Do you miss them? With the election over, Tammy and Tommy disappeared and no longer dominate every commercial break in Wisconsin. Those ads were the most visible manifestation of the unprecedented money spent by outside groups and extremely wealthy individuals taking advantage of the post-Citizens United free-for-all auctions that our elections have become.
Even though the ads are gone and the election season is over (for now), the distorting impact of all that money permeates our entire political process.
In the first presidential election since the U.S. Supreme Court ruled that money is speech and that limits on political spending are unconstitutional, special interest groups and billionaires went on a wild spending spree. Super PACS and other outside groups spent over $1.2 billion to influence voters this election cycle.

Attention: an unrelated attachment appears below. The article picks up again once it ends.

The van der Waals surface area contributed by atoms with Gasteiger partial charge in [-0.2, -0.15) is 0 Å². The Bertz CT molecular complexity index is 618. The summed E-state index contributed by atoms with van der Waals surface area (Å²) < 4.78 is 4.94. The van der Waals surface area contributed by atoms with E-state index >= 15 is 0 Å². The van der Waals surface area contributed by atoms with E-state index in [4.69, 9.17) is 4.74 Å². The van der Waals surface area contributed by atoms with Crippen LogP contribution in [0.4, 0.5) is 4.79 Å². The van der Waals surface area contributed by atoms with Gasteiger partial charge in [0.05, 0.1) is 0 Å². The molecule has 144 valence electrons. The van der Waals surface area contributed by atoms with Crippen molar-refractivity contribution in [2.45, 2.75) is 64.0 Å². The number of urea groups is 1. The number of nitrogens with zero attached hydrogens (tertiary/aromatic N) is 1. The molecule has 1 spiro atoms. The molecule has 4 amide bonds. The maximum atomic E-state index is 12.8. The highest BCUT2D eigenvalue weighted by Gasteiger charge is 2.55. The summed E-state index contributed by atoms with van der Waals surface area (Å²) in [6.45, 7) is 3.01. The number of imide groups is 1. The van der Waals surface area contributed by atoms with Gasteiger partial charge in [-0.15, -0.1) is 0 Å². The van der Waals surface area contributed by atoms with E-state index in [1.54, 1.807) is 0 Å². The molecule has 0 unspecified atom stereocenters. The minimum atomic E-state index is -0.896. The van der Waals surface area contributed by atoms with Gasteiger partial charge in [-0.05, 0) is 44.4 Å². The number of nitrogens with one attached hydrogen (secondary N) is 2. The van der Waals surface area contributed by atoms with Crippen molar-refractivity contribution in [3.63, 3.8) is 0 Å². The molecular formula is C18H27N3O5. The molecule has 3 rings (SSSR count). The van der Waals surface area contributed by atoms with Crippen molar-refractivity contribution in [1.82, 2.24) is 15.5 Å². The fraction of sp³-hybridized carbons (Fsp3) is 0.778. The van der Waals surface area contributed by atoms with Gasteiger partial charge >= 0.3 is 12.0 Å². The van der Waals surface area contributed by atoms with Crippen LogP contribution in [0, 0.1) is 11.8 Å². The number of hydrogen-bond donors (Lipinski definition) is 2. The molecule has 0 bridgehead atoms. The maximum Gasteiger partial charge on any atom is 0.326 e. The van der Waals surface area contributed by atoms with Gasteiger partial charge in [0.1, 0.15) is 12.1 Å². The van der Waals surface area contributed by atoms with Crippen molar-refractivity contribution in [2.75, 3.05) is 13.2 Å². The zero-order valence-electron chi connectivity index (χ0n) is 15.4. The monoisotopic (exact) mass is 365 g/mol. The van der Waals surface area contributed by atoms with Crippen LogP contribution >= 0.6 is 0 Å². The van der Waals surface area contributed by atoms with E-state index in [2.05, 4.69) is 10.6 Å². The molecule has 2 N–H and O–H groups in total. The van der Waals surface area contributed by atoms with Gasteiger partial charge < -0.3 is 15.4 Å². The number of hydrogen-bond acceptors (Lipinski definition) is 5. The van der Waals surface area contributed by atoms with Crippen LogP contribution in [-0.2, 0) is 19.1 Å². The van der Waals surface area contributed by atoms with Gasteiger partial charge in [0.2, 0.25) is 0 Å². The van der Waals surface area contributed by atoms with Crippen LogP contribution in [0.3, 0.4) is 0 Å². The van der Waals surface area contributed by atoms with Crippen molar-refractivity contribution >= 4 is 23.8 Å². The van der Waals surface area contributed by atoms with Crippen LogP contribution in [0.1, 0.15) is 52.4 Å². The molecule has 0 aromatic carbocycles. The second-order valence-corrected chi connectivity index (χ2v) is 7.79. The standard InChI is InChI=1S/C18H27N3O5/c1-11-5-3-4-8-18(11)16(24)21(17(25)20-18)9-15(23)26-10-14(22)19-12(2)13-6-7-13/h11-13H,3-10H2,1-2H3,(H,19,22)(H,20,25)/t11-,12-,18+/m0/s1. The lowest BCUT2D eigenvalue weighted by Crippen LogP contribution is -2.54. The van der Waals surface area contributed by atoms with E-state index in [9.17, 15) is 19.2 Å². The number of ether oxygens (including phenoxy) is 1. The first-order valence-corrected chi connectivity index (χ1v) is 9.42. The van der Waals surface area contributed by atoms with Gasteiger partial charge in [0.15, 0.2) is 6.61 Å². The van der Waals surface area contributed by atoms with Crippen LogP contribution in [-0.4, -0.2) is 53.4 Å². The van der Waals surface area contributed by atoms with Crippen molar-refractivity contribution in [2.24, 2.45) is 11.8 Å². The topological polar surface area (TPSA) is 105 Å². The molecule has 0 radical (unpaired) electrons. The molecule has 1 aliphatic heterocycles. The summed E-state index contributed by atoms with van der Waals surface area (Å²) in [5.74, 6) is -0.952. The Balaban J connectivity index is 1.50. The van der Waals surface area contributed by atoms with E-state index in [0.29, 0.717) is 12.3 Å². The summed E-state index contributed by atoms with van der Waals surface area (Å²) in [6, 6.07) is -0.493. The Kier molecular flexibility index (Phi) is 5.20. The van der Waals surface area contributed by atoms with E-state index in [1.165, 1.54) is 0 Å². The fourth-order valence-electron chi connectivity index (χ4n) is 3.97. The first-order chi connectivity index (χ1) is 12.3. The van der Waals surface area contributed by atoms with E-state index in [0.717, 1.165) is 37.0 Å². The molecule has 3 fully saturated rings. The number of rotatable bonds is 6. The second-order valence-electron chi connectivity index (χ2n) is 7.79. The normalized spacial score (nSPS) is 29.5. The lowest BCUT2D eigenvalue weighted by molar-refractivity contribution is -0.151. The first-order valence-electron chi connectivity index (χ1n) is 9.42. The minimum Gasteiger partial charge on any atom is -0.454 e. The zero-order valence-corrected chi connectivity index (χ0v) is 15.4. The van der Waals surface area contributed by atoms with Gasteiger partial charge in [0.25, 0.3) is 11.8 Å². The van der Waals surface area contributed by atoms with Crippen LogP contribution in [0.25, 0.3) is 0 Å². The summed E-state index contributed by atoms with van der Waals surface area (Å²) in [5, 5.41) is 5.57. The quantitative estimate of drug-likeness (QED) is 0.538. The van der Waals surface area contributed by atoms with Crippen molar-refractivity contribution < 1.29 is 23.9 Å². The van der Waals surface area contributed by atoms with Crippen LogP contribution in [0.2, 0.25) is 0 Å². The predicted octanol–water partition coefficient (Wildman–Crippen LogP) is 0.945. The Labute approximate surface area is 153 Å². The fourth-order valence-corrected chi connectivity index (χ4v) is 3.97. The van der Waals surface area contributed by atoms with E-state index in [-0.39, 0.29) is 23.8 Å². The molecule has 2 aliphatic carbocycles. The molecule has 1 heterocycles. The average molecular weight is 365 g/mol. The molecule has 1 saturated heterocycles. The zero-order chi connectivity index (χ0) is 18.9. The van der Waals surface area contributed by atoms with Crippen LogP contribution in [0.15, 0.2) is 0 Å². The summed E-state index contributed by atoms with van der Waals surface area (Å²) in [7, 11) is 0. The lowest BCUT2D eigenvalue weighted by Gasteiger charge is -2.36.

A system that equates money with speech is fundamentally unfair and anti-democratic. It took just 61 donors giving an average of $4.7 million to super PACs to match the $285 million raised from over a million small donors by the Romney and Obama campaigns. If we take the premise that money is speech literally, each of these mega-donors spoke at 23,369 times the volume of the average grass-roots donor.
To make matters worse, about a quarter of that outside spending came through "dark money" groups that do not disclose their donors. The big money is drowning out average people's voices, and we can't even follow the money to track who is making these massive expenditures in order to assess their credibility and motivations.
Beyond providing these special interests the ability to give their preferred candidates a hefty competitive edge, allowing the wealthy few to amplify their voices in the public square threatens the basic American value of political equality for several reasons:
First, a tiny number of wealthy individuals and interests continue to set the agenda in Washington and in state capitals across America. No one is shutting down the fundraising shops post-election. In fact, several of the largest super PACs are now making the move to lobbying in an attempt to use their unrestricted money power to bully lawmakers into following their agenda.